Canisters in Fort Totten were WWI munitions, similar to chemical weapons in Spring Valley cleanup

Fort Totten trail
The discovery of a World War I-era shell in Northeast D.C.’s Fort Totten Park in 2022 paused the construction of a trail through the area. (Courtesy Zach Ammerman)

WTOP has learned two metal canisters discovered Tuesday in Fort Totten Park, in Northeast D.C., were World War I-era weapons, with physical similarities to chemical weapons found during a decadeslong cleanup of a former chemical weapons site near the American University campus.

U.S. Army Corps of Engineers spokeswoman Cynthia Mitchell said it’s not yet clear whether the canisters discovered in a mound of soil by a National Park Service employee, which are now being analyzed at Marine Corps Base Quantico, were empty.

“We expect preliminary, unofficial results on contents this week, and final confirmation next week,” Mitchell wrote in an email.

This is not the first time a World War I-era weapon was discovered in Fort Totten — one of seven Northeast D.C. forts used by the Union Army to defend the nation’s capital during the Civil War.

In 2020, the National Park Service discovered a World War I-era metal canister on the ground in a different area of Fort Totten Park. The Park Service said the Defense Department determined the munition was an “unfused and unused, empty canister.”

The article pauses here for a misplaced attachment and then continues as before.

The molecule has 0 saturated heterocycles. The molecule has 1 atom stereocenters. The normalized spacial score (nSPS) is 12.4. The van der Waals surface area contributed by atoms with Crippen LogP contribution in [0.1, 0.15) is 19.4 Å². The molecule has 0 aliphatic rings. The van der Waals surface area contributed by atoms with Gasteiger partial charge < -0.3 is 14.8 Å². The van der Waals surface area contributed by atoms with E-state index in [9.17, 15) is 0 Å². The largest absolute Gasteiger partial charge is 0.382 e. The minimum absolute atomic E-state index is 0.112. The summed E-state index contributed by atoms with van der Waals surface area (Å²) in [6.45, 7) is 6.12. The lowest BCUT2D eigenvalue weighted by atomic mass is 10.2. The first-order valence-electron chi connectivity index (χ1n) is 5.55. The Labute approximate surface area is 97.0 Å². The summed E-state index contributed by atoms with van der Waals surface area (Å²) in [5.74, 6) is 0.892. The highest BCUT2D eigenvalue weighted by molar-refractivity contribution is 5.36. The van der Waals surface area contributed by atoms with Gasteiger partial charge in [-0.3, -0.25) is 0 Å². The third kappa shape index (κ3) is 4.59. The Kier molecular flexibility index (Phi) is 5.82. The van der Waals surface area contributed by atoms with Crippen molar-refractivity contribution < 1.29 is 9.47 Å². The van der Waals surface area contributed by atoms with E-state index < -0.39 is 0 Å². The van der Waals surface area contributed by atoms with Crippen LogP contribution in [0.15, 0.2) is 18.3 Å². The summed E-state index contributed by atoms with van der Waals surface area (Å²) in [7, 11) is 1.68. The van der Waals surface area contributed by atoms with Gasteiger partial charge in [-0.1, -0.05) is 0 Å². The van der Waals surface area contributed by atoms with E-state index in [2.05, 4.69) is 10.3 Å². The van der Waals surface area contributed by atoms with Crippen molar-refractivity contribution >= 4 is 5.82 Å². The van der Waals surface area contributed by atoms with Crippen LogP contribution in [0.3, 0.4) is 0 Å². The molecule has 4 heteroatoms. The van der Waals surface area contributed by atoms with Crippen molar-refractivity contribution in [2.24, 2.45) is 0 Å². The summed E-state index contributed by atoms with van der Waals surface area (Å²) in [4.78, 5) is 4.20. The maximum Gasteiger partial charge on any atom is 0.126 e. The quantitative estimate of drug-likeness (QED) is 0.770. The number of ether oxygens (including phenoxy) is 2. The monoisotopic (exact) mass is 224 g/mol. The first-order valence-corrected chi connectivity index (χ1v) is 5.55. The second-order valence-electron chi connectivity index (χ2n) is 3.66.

However, WTOP reported last year that the empty shell found in 2020 had been modified for use as a chemical weapon.

Mitchell said the canisters discovered Tuesday were very similar to chemical weapons found in Ward 3’s Spring Valley cleanup at the former American University Experiment Station that was used by the U.S. government for research and testing of chemical agents, equipment and munitions — once dubbed the “mother of all toxic dumps.”

“Munition one is ‘Livens-like’ — it doesn’t fit the exact measurements of the Livens projectors we’ve encountered during the Spring Valley cleanup, but it is very similar,” said Mitchell.

A Livens Projector was a simple mortar-like weapon that could throw large drums filled with toxic or flammable chemicals. The weapons were used during World War I, specifically between 1916 through 1918.

“Munition two is a 75-mm ordnance with a hex plug burster adapter, and is very typical of past finds at Spring Valley,” Mitchell said.

In a February 2022 interview, Spring Valley cleanup project manager Dan Noble said that the shell found in 2020 had been modified for use as a chemical weapon.

“When we looked at the X-rays, it was a 75-millimeter ordnance item that we encounter quite a bit at Spring Valley. It had a hex plug burster adapter screwed into the nose of the projectile. It would convert what was developed as a conventional munition into a chemical munition,” Noble said.

D.C. Del. Eleanor Holmes Norton and ANC commissioners Zachary Ammerman and Gordon-Andrew Fletcher have been calling on the National Park Service to more fully search the Ward 5 park, to investigate a possible link to the Spring Valley cleanup of chemical weapons.

This is a developing story. Stay with WTOP for the latest. 

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Neal Augenstein

Neal Augenstein has been a reporter at WTOP since 1997. Through the years, Neal has covered many of the crimes and trials that have gripped the region. Neal's been pleased to receive awards over the years for hard news, feature reporting, use of sound and sports.

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